Network name: Network 5
    Network category: Public
    Connectivity (IPv4/IPv6): Connected to Internet / Connected to unknown network

    Here is the Speedtest result for this desktop:

    [​IMG]

    And here is the Speedtest result for a laptop with a Qualcomm Atheros gigabit ethernet adapter:

    [​IMG]

    Does this reveal anything to anyone?
     
  6. ColinTaylor

    ColinTaylor Part of the Furniture

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    I can't see the images yet (I guess they'll appear shortly), but there's nothing strikingly wrong with the status information.

    There are a couple of things that's a bit unusual;

    1) The Network category is Public when is should be Private if this is a home computer.

    2) The Maximum transmission unit is 9198 which is unusual because it means the network adaptor is trying to use Jumbo frames. Unless everything else is using Jumbo frames that will result in packet fragmentation and an associated performance drop. Try disabling Jumbo frames.
     
  7. rmiller1959

    rmiller1959 Regular Contributor

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    Apologies for the inability to see the images. Here is the data:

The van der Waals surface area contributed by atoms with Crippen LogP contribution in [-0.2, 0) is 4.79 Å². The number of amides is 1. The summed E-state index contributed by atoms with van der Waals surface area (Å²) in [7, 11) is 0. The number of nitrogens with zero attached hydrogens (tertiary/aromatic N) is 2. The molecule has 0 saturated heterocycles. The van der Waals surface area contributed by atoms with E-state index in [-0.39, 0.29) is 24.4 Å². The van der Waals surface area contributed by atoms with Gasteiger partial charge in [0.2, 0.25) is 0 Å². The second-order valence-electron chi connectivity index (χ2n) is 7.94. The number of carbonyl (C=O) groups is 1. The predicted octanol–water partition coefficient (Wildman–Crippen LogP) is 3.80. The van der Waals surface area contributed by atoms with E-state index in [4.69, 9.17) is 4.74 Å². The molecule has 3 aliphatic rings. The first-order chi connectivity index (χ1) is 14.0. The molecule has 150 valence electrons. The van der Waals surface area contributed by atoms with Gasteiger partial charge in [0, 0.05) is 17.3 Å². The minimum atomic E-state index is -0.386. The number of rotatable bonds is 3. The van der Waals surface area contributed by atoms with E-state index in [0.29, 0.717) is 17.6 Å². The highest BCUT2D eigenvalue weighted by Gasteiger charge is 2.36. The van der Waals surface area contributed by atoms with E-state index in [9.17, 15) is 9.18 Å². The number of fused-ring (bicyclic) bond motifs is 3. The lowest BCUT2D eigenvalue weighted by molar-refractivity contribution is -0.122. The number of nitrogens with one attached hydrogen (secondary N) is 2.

Desktop Speedtest: 107.73 mbps download, 9.54 mbps upload
    Laptop Speedtest: 321.79 mbps download, 12.93 mbps upload

    I made the adjustments you recommended; as soon as my wife allows me to reboot her machine, I'll see if disabling jumbo frames made a difference. FWIW, my desktop is set to the "Private" network category and jumbo frames are disabled.
     
  8. coxhaus

    coxhaus Part of the Furniture

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    I bet the jumbo frames is at the root of the problem. Good call Colin Taylor. Jumbo frames not setup correctly will cause a lot of fragmentation on the network.

    Jumbo frames are not worth it my opinion.
     
  9. rmiller1959

    rmiller1959 Regular Contributor

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    I rebooted and ran Speedtest again, with the same result. I changed the speed and duplex setting from "auto-negotiate" to "1.0 Gbps Full Duplex" and rebooted. Same result.

    I'm not sure what the next step would be. I welcome your advice!
     
  10. degrub

    degrub Very Senior Member

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    Just some additional ideas....looking for pattern differences....

    For Gb link rate there usually are two lights on at each lan interface.
    Gb link rate does not mean Gb throughput usually.

    What OS is being used in each of the machines ? All same ? All 64 bit ?

    Is the NIC in each the same Realtek chip ?
    Same MB chipset ?